The word rink is actually a Scottish word meaning course. The ice hockey rink was originally constructed for the sport of curling. When hockey-specific arenas were built, they retained the name “rink” for the sport. The first ever indoor hockey game was played in 1875 at Victoria Skating Rink in Montreal.
Rinks in North America, including those used in the NHL, are different from those used in the rest of the world. The IIHF (International Ice Hockey Federation) governs hockey in the rest of the world. But we will focus on the NHL specifications.
A rink is around 200 feet (~61m) in length and 85 feet wide (~26m). The rink is rectangular with rounded corners to keep play fast-paced. The edges of these limits are marked by walls rising forty two inches high called boards (acceptable ranges from 40-48 inches). Acrylic glass extends up above the boards to allow for an audience to watch safely behind and also allow the puck to be played off it while keeping the play going. This glass extends vertically eight feet on the ends of the rink and five feet on the sides of the rinks. To protect spectators behind the nets from deflected shots, nets extend around the ends of the rink another 18 feet or so above the glass.
Lines on the Hockey Rink
There are three types of lines that extend across the width of the playing surface. The center red line divides the rink in half (two 100 foot halves). Two thick blue lines cross the rink 25 feet away from the center line. This creates a fifty foot neutral zone in between the two blue lines. The red lines near the ends of the rink are known as the goal line; there is one of these in both ends of the rink. About 64 feet from the blue lines and 11 from the end of the rink, this line also functions as the line the puck must cross for a goal to be scored.
Four zones divide the playing surface on an ice hockey rink. One of these zones is only applicable to the goalie. To explain the zones we will imagine ourselves to be playing for one team. We will start with the end that our goalie defends. The end of the rink to the first blue line (75 feet) is the defensive zone. Obviously for the fact that we are defending our own goal in it. In between the two blue lines and including the center line (50 feet) is the neutral zone. The remaining 75 feet beyond the second blue line and where the opposing goaltender stands is the offensive zone.
The final zone is a relatively new aspect of the game. Dubbed the Martin Brodeur Rule after the deft puck-handling goaltender, there exists a trapezoid behind the nets in which the goalies are allowed to handle the puck. Diagonal lines extend from the goal line to the boards creating the trapezoid. It is 18 feet wide on the goal line and 28 feet wide along the boards. The remaining sections of ice behind the goal line are restricted areas for goaltenders where they cannot play the puck.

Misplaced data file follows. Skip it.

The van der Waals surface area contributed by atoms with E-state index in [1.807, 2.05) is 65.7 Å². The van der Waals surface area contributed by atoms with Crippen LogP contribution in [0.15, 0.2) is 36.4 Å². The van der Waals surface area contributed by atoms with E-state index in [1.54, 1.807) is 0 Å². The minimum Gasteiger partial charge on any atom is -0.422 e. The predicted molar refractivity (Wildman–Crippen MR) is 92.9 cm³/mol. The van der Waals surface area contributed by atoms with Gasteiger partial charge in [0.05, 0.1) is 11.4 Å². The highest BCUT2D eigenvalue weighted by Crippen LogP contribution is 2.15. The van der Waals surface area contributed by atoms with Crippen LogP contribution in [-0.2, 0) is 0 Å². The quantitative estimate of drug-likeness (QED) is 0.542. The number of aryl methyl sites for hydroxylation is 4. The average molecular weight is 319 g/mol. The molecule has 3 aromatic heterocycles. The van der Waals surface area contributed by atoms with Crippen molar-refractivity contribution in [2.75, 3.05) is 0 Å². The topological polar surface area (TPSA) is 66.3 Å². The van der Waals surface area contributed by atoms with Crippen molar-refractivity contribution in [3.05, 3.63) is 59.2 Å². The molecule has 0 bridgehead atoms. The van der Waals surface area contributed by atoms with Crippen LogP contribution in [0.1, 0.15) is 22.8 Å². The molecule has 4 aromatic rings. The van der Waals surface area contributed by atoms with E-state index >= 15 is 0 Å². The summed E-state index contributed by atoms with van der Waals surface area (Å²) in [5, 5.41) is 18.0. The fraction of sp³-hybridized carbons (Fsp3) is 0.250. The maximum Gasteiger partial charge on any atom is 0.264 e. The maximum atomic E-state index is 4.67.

Nine dots denominate where faceoffs take place. There are two in the defensive zone, five in the neutral zone, and two more in the offensive zone. The center ice dot starts play at the beginning of the period and after goals are scored. The defensive and offensive zone dots start play after the puck is frozen or sent out of play while in the zone or in the event of an icing. The four remaining neutral zone dots are used in the event of offsides infraction or if the puck is sent out of play while in the neutral zone.
Circles surround the center ice dot and the four dots in defensive and offensive zones. The only players allowed inside these circles (30 feet in diameter) are the two players participating in the faceoff. Hash marks or the center line denote where the other players can stand.
Goals and Goalie Creases
The above graphic explains the dimensions of the goal mouth and their very recent changes. The goal crease used to exist as a pure half circle with a six foot radius. The NHL plays with a crease that retains the six foot radius but adds in a one foot line from the goal line that extends the crease further out. The goal crease is the section where a goalie is allowed to work unimpeded. Essentially, contact with the goalie while he is in his crease is prohibited.
Benches and Penalty Boxes
Two benches on one side of the rink house the players on each team that are currently not in play. These benches extend the width of the neutral zone and stop at either side of the center line. The boards in front of the benches are intentionally kept without glass in front of them to allow players to change over the top or through the doors to keep the pace quick. Changes on the fly usually have players coming onto the hockey rink over the boards while players leaving the ice go through the doors.
On the other side of the hockey rink, three smaller benches are used for two purposes. The center bench is where the scorekeeper’s table is located. Small benches on either side of this table are the penalty boxes. One for each team, these are used to house a player that has committed an infraction serious enough to warrant a penalty. These three benches have the usual glass in front of them as staff and players do not need to get out of these very quickly.
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